Accessibility is the design of products, devices, services, or environments for people with disabilities. Designing for accessibility is about considering all users’ journeys, keeping their permanent, temporary, or situational disabilities in mind. By researching how people with disabilities interact with products like yours, you can better understand how to design for them. It’s not possible to accurately guess all the ways that a user might experience your product, which is one reason why including people with disabilities in your research is so important.
Here are a few considerations for you to take into account when conducting research during the empathize phase of the design process.
Touch: How would you design for users who have use of one arm, either permanently, temporarily, or situationally?
- Decide where to place buttons within your design based on several different hand sizes.
- Create a feature that allows double taps to avoid accidental icon clicks.
- Enable the one-handed keyboard feature and general keyboard compatibility.
- Allow button customization for easy access to information that the user finds most important.
See: How would you design for users who have limited vision, either permanently, temporarily, or situationally?
- Use a larger font to create a reader-friendly design of the app.
- Ensure the app and the images have alternate text that can be read by a screen reader.
- Detect whether the user is operating a motor vehicle.
- Design the app with high contrast colors.
- Don’t rely on text color to explain navigation or next steps. For example, don’t use red text alone as an indicator of a warning. Instead, your design should include explicit instructions.
There are some additional web accessibility tools that individuals with dyslexia or other visual processing disabilities may benefit from. One of these ways is customizable text, a feature that allows users to change how text is displayed in order to read the text more easily. Text customization involves changing everything from the color or font to the size or even the spacing of the text. For example, some fonts may be easier for users to read , so customizing fonts could be a great help. Therefore, customizable text allows more options than simply magnifying the text or zooming in, making the content more adaptable yet maintaining the functionality.
Hear: How would you design for users who have limited hearing, either permanently, temporarily, or situationally?
- Don’t rely solely on sounds to provide app updates, like a new message notification. Instead, enable haptics, which are vibrations that engage a user’s sense of touch, and notification lights.
- Apply closed captioning to all videos.
- Provide a text messaging system within the app to allow users to communicate through writing.
Speak: How would you design for users who cannot speak, either permanently, temporarily, or situationally?
- Provide written intros, descriptions, and instructions for users, in addition to video-based content.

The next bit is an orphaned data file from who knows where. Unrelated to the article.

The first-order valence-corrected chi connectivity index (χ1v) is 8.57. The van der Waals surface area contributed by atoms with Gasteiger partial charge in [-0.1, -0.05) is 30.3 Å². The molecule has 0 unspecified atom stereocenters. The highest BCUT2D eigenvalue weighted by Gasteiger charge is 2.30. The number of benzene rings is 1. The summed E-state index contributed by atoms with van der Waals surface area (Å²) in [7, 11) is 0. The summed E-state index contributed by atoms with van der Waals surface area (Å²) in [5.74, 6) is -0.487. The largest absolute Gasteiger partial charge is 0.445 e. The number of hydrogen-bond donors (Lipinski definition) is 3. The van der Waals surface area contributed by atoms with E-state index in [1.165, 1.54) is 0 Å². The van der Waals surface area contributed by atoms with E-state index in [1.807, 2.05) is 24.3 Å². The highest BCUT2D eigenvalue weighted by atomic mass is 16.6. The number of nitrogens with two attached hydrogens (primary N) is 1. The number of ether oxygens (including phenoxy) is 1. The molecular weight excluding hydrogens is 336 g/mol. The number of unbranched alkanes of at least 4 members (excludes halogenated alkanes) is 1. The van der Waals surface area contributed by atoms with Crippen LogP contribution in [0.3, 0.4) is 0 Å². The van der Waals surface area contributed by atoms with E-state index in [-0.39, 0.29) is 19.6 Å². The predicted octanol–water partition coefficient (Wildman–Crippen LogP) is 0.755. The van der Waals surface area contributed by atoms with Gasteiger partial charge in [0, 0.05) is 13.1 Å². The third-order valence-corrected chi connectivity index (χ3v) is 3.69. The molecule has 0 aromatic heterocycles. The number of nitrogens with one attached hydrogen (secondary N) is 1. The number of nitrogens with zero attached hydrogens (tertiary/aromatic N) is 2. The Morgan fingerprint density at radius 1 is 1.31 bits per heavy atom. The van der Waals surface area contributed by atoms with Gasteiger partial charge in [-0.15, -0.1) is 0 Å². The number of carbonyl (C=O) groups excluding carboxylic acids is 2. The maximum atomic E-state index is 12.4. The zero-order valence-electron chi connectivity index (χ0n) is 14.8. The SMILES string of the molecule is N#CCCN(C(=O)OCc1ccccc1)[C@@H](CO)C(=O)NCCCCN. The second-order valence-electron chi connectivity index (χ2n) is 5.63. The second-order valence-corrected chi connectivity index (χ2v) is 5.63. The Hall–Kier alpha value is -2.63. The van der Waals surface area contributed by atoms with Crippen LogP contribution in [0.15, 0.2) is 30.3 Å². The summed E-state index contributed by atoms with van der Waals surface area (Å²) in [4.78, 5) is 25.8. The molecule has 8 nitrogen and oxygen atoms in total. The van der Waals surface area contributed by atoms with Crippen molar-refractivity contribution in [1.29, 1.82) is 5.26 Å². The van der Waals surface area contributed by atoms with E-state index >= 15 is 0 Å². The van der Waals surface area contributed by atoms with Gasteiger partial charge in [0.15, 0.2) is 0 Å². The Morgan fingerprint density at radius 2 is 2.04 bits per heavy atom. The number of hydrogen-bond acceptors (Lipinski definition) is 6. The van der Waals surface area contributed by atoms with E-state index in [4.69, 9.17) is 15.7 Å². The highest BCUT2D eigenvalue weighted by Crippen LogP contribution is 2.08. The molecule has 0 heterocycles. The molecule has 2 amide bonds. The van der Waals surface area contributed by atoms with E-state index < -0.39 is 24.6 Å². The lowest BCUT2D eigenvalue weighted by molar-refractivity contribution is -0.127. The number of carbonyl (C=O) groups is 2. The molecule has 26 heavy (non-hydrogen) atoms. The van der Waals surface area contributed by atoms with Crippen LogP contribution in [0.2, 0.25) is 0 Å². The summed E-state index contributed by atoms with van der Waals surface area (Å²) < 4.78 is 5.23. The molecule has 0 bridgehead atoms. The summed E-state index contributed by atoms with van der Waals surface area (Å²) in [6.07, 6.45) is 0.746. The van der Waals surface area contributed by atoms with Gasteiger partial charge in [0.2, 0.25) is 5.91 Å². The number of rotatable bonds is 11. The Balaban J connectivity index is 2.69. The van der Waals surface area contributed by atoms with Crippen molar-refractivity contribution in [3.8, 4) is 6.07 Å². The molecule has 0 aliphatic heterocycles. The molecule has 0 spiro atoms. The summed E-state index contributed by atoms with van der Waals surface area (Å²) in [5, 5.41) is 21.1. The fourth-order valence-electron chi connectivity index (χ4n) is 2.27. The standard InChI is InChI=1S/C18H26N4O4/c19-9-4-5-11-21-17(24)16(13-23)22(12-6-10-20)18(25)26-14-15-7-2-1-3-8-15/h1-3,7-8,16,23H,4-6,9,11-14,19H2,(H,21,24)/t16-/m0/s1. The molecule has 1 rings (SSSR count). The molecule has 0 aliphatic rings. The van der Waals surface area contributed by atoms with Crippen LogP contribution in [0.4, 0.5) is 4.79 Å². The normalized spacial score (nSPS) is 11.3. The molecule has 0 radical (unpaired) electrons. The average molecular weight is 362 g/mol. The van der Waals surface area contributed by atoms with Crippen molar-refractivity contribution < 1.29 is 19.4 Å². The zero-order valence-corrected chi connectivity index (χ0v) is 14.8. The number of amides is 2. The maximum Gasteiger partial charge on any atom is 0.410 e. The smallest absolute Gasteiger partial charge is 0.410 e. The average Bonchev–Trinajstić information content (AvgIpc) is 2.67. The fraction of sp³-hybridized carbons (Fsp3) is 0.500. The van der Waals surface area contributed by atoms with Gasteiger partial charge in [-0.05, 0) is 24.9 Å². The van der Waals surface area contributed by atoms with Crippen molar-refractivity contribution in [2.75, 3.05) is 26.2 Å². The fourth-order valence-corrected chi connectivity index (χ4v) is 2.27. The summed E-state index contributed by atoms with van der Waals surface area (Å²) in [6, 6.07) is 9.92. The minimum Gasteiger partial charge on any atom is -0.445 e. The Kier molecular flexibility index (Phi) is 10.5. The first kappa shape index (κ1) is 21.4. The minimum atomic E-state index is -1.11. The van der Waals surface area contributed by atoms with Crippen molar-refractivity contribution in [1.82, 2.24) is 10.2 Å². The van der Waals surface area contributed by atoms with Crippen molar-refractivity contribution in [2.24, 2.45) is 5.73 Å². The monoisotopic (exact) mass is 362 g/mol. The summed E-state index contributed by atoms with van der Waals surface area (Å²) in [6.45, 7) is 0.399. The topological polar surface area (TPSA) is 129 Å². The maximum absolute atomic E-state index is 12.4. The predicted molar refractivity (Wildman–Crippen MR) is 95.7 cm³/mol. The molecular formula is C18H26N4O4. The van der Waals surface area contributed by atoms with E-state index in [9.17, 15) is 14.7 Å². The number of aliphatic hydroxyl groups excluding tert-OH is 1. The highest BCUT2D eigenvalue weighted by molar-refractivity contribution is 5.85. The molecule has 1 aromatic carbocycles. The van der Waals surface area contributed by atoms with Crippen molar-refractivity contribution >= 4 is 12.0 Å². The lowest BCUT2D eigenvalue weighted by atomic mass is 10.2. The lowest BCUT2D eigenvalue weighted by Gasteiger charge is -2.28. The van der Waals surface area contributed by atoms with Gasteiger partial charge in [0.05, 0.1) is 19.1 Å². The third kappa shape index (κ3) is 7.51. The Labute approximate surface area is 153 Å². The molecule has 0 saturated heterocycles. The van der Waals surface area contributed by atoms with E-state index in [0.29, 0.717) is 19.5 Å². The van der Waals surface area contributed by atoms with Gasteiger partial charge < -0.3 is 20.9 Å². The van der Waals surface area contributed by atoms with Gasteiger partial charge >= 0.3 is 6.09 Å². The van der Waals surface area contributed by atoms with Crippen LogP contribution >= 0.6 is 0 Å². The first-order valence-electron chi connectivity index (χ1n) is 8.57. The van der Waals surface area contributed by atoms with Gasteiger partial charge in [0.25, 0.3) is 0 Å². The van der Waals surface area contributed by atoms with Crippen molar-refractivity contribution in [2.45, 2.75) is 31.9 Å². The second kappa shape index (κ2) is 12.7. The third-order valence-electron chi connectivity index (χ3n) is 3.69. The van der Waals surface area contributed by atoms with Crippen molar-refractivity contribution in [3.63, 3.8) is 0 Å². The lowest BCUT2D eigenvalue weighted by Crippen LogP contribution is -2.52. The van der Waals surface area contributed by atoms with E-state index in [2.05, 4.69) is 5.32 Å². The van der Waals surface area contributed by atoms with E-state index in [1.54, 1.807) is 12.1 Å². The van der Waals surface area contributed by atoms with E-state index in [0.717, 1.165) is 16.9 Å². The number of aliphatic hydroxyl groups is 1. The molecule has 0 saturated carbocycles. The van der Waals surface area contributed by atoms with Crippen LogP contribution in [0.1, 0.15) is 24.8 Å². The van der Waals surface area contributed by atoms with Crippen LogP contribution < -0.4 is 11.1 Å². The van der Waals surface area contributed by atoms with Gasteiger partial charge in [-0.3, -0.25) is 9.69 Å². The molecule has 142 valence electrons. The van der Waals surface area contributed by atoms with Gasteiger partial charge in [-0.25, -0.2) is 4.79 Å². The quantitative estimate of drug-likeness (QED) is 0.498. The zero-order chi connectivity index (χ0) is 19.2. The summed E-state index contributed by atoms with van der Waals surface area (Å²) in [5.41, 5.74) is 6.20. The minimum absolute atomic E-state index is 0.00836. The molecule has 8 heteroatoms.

- Provide Real-Time Texting during phone calls with users or with app support.
- Arrange alternatives for automated systems that rely on speech recognition.
- Provide an in-app messaging system that allows the use of emojis and image uploads.
This list is just a small fraction of the considerations you should take into account when designing for users with disabilities. The best way to learn about how to improve your designs is to conduct research and get feedback from people with disabilities directly.
Creating a product design that takes every range of ability into account can be incredibly difficult. Thankfully, there are services and apps designed to help bridge the gap. For example, one service that’s recently been added by phone providers is Real-Time Texting, which lets users text during a phone call to improve communication.
Another feature that helps people with disabilities is alternative text. People who have low vision or are blind often rely on screen readers to read the content on their screens aloud. But, if your informational icons don’t have labels or alternative text, the screen reader can’t describe the functionality of that button to the user. Not every image or icon is informational, so only include descriptions when necessary.
Researching and learning about assistive technology will help you better understand the impact these technologies have. Here are a few links to help you get started:
- Discussing the value of disability technology: Disability Technology from TEDx Talks on YouTube
- How accessibility in technology changes lives: How the Blind Use Technology to See The World from TEDx Talks on YouTube
- An explanatory guide for phone accessibility: Smartphone accessibility: a comprehensive guide from Uswitch
- Google’s accessibility information hub homepage
Putting inclusive design into practice
To put inclusive design into practice, it’s important to immerse yourself in the assistive technology that people with disabilities might use and to have conversations with them about their experiences. The best way to design empathetically for the world around you is to engage with your users and ask them questions about the way your designs could help them succeed.
To learn more about inclusive design, here are some additional resources to get you started:
- Describing ways to design products inclusively: Inclusive Design: 12 Ways to Design for Everyone from Shopify
- Google’s accessible approach to inclusive design: An Accessible Process for inclusive Design from Google I/O
- Breaking down important inclusive design principles: 6 Principles for Inclusive Design from UX Planet